PageWildlife in India

India’s wildlife is both rich and varied. More than 4% of India’s land is under forest cover- there are at least 90 national parks and 482 wildlife sanctuaries. The country is one of the 12 mega diversity areas in the world, in terms of animal.
he Indian subcontinent has varied physical and climatic conditions and types of vegetation, stretching from the northern temperate Zone to the equator and embracing such contrasting regions as the Himalayas in the north and tropical sea-coast in the south. The affinity of fauna of the Siwalik beds and that of present-day Africa and India suggest that they were derived from common species which migrated from Europe and Central Asia which enjoyed warm climate at that time. The advent of ice age in these regions must have forced many species to migrate southwards. Some of them reached India. Migration of fauna to India also took place from the eastern lands, which are now separated from the Bay of Bengal and also from the west. Thus the wild life of India comprises the originally indigenous species as well as the species which migrated from elsewhere. It is really the admixture of Indian, Malayan, African and European elements. The respective species inhabited the areas adjacent to their original home lands.

The Himalayan Sub-Region

The species in the high Himalayas show strong affinities with palaeartic region as some of the animals are found both in the oriental region as well as palaeartic region indicating the possibility of their migration from the other side of India.
The region has accordingly been divided into three sub zones
The forested area (Himalayan foot hills) of the Himalayas from Assam to the Eastern part of Kashmir.
The higher altitude of the western Himalayas from Kashmir including Ladakh to the hills.

The Eastern Himalayan sub-region.

a) The forested Area of Himalayas (Himalayan Foothills)

The area covers, bhabar, tarai and siwalik ranges in the south. The area is covered with tropical forests. The dominant species One-Horned Rhinoceros. is sal. The area is characterized by tall grassy meadows with adjoining river-beds and river rain forests of khair and sisoo. This is an area of big mammals. The elephant, sambar, swamp deer, cheetel, hog deer, barking deer, wild boar, tiger, panther, wild dog, black and sloth bear are found in this area. Hyena, and jackal are scavengers. The great Indian one horned rhinoceros, which is considered a rare species is found in Assam. Other large bovid, wild buffalo shares its habitat with rhinoceros. Wild buffalo is also an endangered species . The brow-antlered deer, the dancing deer, which is one of the most threatened deer in the world is found in Manipur. The Gangetic gharial exists in the Himalayan tributaries. Bispid hare and pigmy hog which are on the verge of extinction and golden langur are found in Manas National Park in Assam.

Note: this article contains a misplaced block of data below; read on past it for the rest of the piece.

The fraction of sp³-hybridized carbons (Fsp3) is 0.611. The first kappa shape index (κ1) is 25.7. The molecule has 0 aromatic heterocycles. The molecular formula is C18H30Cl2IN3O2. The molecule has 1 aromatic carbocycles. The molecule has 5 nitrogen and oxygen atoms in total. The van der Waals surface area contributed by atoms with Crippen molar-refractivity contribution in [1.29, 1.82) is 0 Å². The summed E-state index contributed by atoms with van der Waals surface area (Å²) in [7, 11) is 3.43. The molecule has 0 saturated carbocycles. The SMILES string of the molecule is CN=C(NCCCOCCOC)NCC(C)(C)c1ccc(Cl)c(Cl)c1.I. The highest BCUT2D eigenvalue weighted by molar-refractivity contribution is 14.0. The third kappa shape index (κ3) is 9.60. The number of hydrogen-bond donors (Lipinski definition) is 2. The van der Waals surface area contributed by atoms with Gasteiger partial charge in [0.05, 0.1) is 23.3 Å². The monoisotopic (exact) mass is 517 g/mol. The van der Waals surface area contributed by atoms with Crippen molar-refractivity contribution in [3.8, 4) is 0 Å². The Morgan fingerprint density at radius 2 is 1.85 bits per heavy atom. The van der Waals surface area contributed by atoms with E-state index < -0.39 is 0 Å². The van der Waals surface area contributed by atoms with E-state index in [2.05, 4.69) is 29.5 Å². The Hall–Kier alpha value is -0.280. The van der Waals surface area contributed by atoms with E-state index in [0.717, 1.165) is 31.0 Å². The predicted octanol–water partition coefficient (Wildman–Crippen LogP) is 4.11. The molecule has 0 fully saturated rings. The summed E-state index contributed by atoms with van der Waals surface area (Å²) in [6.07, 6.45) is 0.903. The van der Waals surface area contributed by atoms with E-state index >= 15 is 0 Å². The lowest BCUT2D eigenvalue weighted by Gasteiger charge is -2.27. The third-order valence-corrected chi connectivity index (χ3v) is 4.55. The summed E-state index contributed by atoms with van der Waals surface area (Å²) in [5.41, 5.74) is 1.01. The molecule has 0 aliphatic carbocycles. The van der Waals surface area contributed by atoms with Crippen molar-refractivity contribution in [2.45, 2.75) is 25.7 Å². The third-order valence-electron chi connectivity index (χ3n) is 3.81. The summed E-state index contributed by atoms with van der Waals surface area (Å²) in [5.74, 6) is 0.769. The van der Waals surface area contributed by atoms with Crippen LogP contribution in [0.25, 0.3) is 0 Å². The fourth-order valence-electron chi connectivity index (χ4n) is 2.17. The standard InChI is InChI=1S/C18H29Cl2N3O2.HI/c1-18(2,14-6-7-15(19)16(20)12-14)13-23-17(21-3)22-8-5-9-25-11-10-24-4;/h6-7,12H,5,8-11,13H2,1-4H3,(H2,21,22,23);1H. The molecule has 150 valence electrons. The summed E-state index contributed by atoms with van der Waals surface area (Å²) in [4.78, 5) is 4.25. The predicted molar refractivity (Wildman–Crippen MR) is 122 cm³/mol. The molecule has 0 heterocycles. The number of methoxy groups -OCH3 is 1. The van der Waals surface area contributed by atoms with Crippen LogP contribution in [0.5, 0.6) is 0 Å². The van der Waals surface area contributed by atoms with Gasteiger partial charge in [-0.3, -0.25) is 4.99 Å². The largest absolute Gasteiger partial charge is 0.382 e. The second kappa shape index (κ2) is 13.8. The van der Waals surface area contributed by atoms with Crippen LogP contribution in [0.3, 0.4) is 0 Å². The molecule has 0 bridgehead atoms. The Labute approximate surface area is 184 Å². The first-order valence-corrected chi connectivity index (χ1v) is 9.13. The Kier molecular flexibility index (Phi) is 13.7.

b) The high altitude sub-region of Western Himalayas

With increase in altitude in the western part of the Himalayan sub region, the tropical forests merge into the temperate type. The zone forests, oak, rhododendron, dwarf hill bamboo, followed by Alpine pastures up to the snow-line. The desert plateau of Ladakh is in the north-west. When there is severe winter in the Alpine Zone, a number of species migrate to the coniferous forests in the southern part and move up to their homes in the Alpine region with the on set of summer.

YakThe animals found in the high altitude region are, wild ass, wild goats, sheep and yak. The species of wild goat are thar, markhor and ibex. Thar roams in coniferous forests. Markhor which is considered to be the finest goat is found above the tree-line. A very agile goat with rich fur, it climbs the tree to browse its leaves. The Ibex live above the tree-line and below the snowline. The three species of wild sheep found here are nayan, bharal and oriel. These sheep feed on the Alpine meadows and grassy mountain slopes. The antelopes found are chiru and Tibetan gazelle.

Hangul or Kashmir’s stag, shou and musk-deer, are the members of the deer family is in this zone. These rare deer require special attention for their protection. The small animals of the Zone are marmot, mouse hare and flying squirrel. Among mammals of the Zone is snow-leopard, the most beautiful animal hunted for its attractive skin. Wolf, fox, black and brown bear, palas, cats are other predators. A large number of pheasants, snow partridges, snow cocks, golden eagle are the birds of this sub-region.

The National Park in this Zone are Dachigan, Khistwar and Hemis high altitude National Parks in Jammu and Kashmir, Great Himalayan and Pin Valley National Parks in Himachal Pradesh and Gangotri, Nanda Devi, Govind Pashu Vihar and Valley of flowers National Parks in Uttar Pradesh.

c) The Eastern Himalayan Sub Zone

The Eastern Himalayan region differs from the western region. There is high rainfall and less snowfall confined to high altitude. The vegetation in this zone consist of oak, birches, magnolias, pine, fir, yew, rhododendron dwarf, bamboo and moss and fem. The typical species of the zone characterized by Indo-Chinese fauna are red pandas, badgers, porcupines, ferrests etc. The goats found in this area are serow goral and takin.

The National Park falling in this zone is Khangchandonga, National Park in Sikkim and Neora Valley and Singlila National Park in West Bengal.

The Tropical Rain Forest Sub-Region